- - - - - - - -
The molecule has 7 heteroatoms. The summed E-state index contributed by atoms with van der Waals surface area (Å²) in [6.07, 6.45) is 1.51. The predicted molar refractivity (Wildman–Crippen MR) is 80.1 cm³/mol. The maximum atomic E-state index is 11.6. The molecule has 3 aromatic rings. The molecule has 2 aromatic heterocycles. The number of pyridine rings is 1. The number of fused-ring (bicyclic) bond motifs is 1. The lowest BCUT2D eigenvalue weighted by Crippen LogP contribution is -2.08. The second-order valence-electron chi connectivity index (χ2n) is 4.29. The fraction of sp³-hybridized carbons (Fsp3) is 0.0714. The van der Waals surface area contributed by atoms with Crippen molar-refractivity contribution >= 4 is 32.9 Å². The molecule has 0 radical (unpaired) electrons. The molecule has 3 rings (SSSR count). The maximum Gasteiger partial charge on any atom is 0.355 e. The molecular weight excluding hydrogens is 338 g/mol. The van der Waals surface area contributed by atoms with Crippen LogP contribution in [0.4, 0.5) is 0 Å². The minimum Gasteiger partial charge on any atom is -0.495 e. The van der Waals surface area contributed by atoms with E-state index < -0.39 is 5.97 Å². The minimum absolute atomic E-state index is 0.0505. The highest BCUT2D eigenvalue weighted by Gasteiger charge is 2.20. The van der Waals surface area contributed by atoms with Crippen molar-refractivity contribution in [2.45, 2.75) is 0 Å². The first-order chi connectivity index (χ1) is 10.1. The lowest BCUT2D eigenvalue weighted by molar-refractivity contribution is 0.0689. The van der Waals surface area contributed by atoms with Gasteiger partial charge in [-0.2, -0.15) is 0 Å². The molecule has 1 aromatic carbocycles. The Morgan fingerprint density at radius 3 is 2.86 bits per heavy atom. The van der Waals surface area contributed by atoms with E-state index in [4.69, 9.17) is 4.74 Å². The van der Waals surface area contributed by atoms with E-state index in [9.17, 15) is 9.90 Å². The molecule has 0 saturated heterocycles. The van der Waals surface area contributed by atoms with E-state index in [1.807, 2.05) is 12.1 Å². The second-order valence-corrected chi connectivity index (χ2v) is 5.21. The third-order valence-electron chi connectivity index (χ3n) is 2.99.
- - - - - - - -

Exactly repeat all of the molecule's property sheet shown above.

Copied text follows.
The molecule has 7 heteroatoms. The summed E-state index contributed by atoms with van der Waals surface area (Å²) in [6.07, 6.45) is 1.51. The predicted molar refractivity (Wildman–Crippen MR) is 80.1 cm³/mol. The maximum atomic E-state index is 11.6. The molecule has 3 aromatic rings. The molecule has 2 aromatic heterocycles. The number of pyridine rings is 1. The number of fused-ring (bicyclic) bond motifs is 1. The lowest BCUT2D eigenvalue weighted by Crippen LogP contribution is -2.08. The second-order valence-electron chi connectivity index (χ2n) is 4.29. The fraction of sp³-hybridized carbons (Fsp3) is 0.0714. The van der Waals surface area contributed by atoms with Crippen molar-refractivity contribution >= 4 is 32.9 Å². The molecule has 0 radical (unpaired) electrons. The molecule has 3 rings (SSSR count). The maximum Gasteiger partial charge on any atom is 0.355 e. The molecular weight excluding hydrogens is 338 g/mol. The van der Waals surface area contributed by atoms with Crippen LogP contribution in [0.4, 0.5) is 0 Å². The minimum Gasteiger partial charge on any atom is -0.495 e. The van der Waals surface area contributed by atoms with E-state index < -0.39 is 5.97 Å². The minimum absolute atomic E-state index is 0.0505. The highest BCUT2D eigenvalue weighted by Gasteiger charge is 2.20. The van der Waals surface area contributed by atoms with Crippen molar-refractivity contribution in [2.45, 2.75) is 0 Å². The first-order chi connectivity index (χ1) is 10.1. The lowest BCUT2D eigenvalue weighted by molar-refractivity contribution is 0.0689. The van der Waals surface area contributed by atoms with Gasteiger partial charge in [-0.2, -0.15) is 0 Å². The molecule has 1 aromatic carbocycles. The Morgan fingerprint density at radius 3 is 2.86 bits per heavy atom. The van der Waals surface area contributed by atoms with E-state index in [4.69, 9.17) is 4.74 Å². The van der Waals surface area contributed by atoms with E-state index in [9.17, 15) is 9.90 Å². The molecule has 0 saturated heterocycles. The van der Waals surface area contributed by atoms with E-state index in [1.807, 2.05) is 12.1 Å². The second-order valence-corrected chi connectivity index (χ2v) is 5.21. The third-order valence-electron chi connectivity index (χ3n) is 2.99.